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Old Jan 14, 2015, 12:44 AM
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Build Log
Paleo Pitts Bipe

Hello folks. I'd like to share my plans for the Scratchbuilt Paleo Pitts. The design of this plane is sort of a combination of 3 of my favorite foamies, the HK EPP Pitts the TH Crack Pitts and the HK Reactor. I wanted a foamy bipe that would be simple to build but rigid and light with lots of power and good 3D performance. The HK Pitts performs well, has a profile fuselage and is fairly rigid but is not nearly as floaty as the TH Crack Pitts. Also, the HK Pitts lacks rudder authority from the smaller rudder. The Crack Pitts is incredibly light and floaty but it is a bit flimsy. That is good for keeping the weight down but there is a lot of flex between the wings and fuselage. And the split fuselage is a more tedius build than a profile fuselage. The performance is light and floaty and fantastic for sure. The HK Reactor has a profile fuselage with side strips to provide extra rigidity, much more than other profile foamies. And its performance, both high speed and 3D is exceptional with an upgraded more powerful motor.
So those were the design inputs I used for the Paleo Pitts. The fuselage is a profile similar to the Reactor with additional side panels and CF to add rigidity. This makes for a very easy fuselage build with good rigidity. And servo installation and replacement is much easier on profile fuselages than split fuselages. The upper wing is similar to the TH Crack Pitts but the lower wing has a straight leading edge like the HK Pitts. The idea being to to provide good stability in harriers with the straight leading edge of the lower wing. I added CF rod struts between the wings to provide more rigidity and less flex of the wing box on high G maneuvers. The final decision was the power plant. I originally used a 2206 1500KV motor which worked well on 3S but the CG was a bit too far aft and I opted to use the more powerful heavier 2208 motor, which also corrected the CG issue which is now spot on. The 2206 motor would still be a good choice on this plane if the servo's were moved forward a few inches to allow the lighter motor and battery to bring the CG to where it needs to be.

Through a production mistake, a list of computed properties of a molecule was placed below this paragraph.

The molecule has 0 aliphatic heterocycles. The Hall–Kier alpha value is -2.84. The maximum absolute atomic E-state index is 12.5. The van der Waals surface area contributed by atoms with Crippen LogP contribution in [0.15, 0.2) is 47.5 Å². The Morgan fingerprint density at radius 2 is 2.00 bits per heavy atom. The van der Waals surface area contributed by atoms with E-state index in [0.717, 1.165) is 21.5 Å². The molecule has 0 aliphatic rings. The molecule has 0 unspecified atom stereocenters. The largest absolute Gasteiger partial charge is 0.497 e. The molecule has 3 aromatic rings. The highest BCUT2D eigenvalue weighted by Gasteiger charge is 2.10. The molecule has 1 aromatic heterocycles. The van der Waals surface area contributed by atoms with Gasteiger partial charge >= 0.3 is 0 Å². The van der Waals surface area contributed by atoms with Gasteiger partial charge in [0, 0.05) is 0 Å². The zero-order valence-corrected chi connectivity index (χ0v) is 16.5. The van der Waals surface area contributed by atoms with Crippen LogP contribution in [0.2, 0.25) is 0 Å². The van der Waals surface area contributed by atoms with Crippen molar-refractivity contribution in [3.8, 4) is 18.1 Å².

Materials for the build:

1 - 24" X 36" sheet of 9mm EPP
1 - 24" X 36" sheet of 6mm EPP
2 - 1mm X 3mm X 1000mm CF strips (wingspars & fusalage)
3 - 1mm X 1000mm CF rods (fusalage & elevator/rudder pushrods)
2 - 1.5mm X 1000mm CF rods (wing bracing & aileron push rods)
1 - thin CF sheet 0.5mm thick (for pushrod guides & servo extensions, comes in 6" X 10" size)
1 - tube of welders or Goop (I used Goop)
1 - can spray adhesive (I used CRC Spray adhesive available at Harbor Freight)
3 - small paper clips for Z bends
2 - tie wraps for securing ESC and wires.
Heat shrink tubing (to secure Z bends)
Thin plywood, fiberglass or plastic to make motor mount and control horns
Felt pens for painting

Please Note: The Plan below can be printed to the proper size on 13 pages and tiled to make templates by doing the following:

1) Download the plan
2) Open the plan, it is in PDF format
3) Select File and then go down to where it says "Take Screen Shot" and click
4) Then choose "from selection"
5) A message comes up on the screen stating to move the crosshairs over the area you want to take a screen shot from
6) Hold down the mouse key and drag the crosshairs over the vertical stabilizer. When you release the mouse key it instantly takes a snapshot of the area, in this case the vertical stabilizer.
7) Now open the snapshot file. Click on File and then Print. A print screen pops up and shows the vertical stabilizer on normal paper size, fairly small.
8) Then click on scale and choose a higher percentage until it appears about right based on its dimensions which easily fit onto normal paper. I used around 350%.
8) Print the Vertical stabilizer and then measure the height as stated on the plans, it will probably be close to within 1/2" or so. Then print again making adjustments to the % until it matches perfectly. It took me 3 or 4 tries but I got a good match.
9) Now you know the % to use on your next screen shot print, it will remain the same for all future prints regardless of the area selected. It will take 2 prints to make the horizontal stabilizer and these are then tiled together, very easy actually, you can tape them or in my case I just layed them on the template. The wings and Fusalage take several prints each, but again once you know the % to use for printing its fairly easy. Hope this helps.....Jim